“This is a momentous occasion for Denver Zoo and the three male elephants that have a home here with us,” says Denver Zoo Senior Vice President for Animal Care and Conservation Brian Aucone.
Denver, CO (PRWEB) February 02, 2017
Denver Zoo’s three, male Asian elephants are now spending periodic time in the same yards together in the Zoo’s Toyota Elephant Passage exhibit. The Zoo’s animal care team presented this unusual situation to bulls Groucho, Bodhi and Billy over the last couple of weeks to offer them a special social experience to complement the mental and physical care that the Zoo provides every day. They will not spend every hour, or even every day together, but they will have regular opportunities to interact in the same yards if they choose. This is a rare accomplishment as Denver Zoo is one of a small number of institutions in North America able to accomplish unrelated males to cohabitate in shared space.
“This is a momentous occasion for Denver Zoo and the three male elephants that have a home here with us. The vision for Toyota Elephant Passage we came up with when developing the exhibit has come to complete fruition with these three being together. I am incredibly proud of the team and our organization for the commitment we make to the care of all the animals to give them a great life,” says Senior Vice President for Animal Care and Conservation Brian Aucone.
Traditionally, male Asian elephants, or bulls, are thought only to be social with other elephants when they are young or interested in breeding. In zoos, older bulls are usually kept separate due to the potential for aggression. Experts do know, however, that some bulls in the wild will form loose associations with other bulls, after they leave their maternal herds. Denver Zoo’s animal care team, in their pursuit to provide the greatest care to their animals, took this behavioral knowledge and began applying it to provide a better social experience for their bulls, once they were all mature enough.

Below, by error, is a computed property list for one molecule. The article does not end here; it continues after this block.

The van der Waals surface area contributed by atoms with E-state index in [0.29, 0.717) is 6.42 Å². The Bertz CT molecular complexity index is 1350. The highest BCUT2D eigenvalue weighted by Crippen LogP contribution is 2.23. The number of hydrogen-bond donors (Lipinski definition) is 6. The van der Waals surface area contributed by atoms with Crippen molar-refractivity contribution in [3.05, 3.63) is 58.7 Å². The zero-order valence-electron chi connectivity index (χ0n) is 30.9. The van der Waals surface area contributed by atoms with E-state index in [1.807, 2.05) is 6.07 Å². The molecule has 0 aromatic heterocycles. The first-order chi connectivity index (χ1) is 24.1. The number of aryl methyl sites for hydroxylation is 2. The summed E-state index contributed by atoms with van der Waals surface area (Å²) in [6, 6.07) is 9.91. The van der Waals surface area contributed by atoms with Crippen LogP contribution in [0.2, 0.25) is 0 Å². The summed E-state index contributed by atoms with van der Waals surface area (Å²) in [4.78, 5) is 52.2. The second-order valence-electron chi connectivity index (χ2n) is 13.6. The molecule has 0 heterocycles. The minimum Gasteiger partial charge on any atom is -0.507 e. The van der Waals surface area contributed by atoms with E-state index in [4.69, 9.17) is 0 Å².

In 2016, zookeepers began careful introductions behind the scenes with 8-year-old Billy and 12-year-old Bodhi. The two were slowly placed closer and closer together within their stalls at Toyota Elephant Passage so they could at first see each other, then touch each other’s trunks and heads, and finally, share the same space without barriers. In early 2017, 46-year-old Groucho was introduced to them as well. When Denver Zoo designed this exhibit it was always with the intention of being able to manage multiple male elephants and to give them social interaction with each other should they want it. Their exhibit can manage bull elephants and offers the space and flexibility for these introductions. Now, the three spend time in the same yards in public view.
The Zoo’s animal care team looked for positive interactions through each step, and continue to watch the bulls closely. Zookeepers want to offer them the choice to interact or remain alone and will only keep them together when it is positive and beneficial to them. Specific positive behaviors they look for include playful sparring, touching and vocalizing. If the bulls begin to act more aggressively, zookeepers know they want to be separated. Some days, the trio will remain alone to provide them time to themselves.
Each of the bulls bring their own personality, but they cohabit well together. While they won’t be together full-time, this is a significant step and zoo staff believe the trio will benefit socially from these interactions and that Groucho might even teach Bodhi and Billy some adult behaviors.
About Denver Zoo: Denver Zoo brings informal science education alive, providing a unique learning experience that sparks an interest in the natural world for visitors and program participants alike. Home to 4,000 animals representing more than 600 species, the Zoo is accredited by the Association of Zoos and Aquariums (AZA), which assures the highest standards of animal care.
A leader in green action, Denver Zoo is the greenest zoo in the country and is dedicated to ensuring the safety of the environment in support of all species by attaining the highest environmental standards. Since 1996, Denver Zoo has participated in over 600 projects, in more than 60 countries, on all seven continents, and commits more than $2 million annually to field conservation.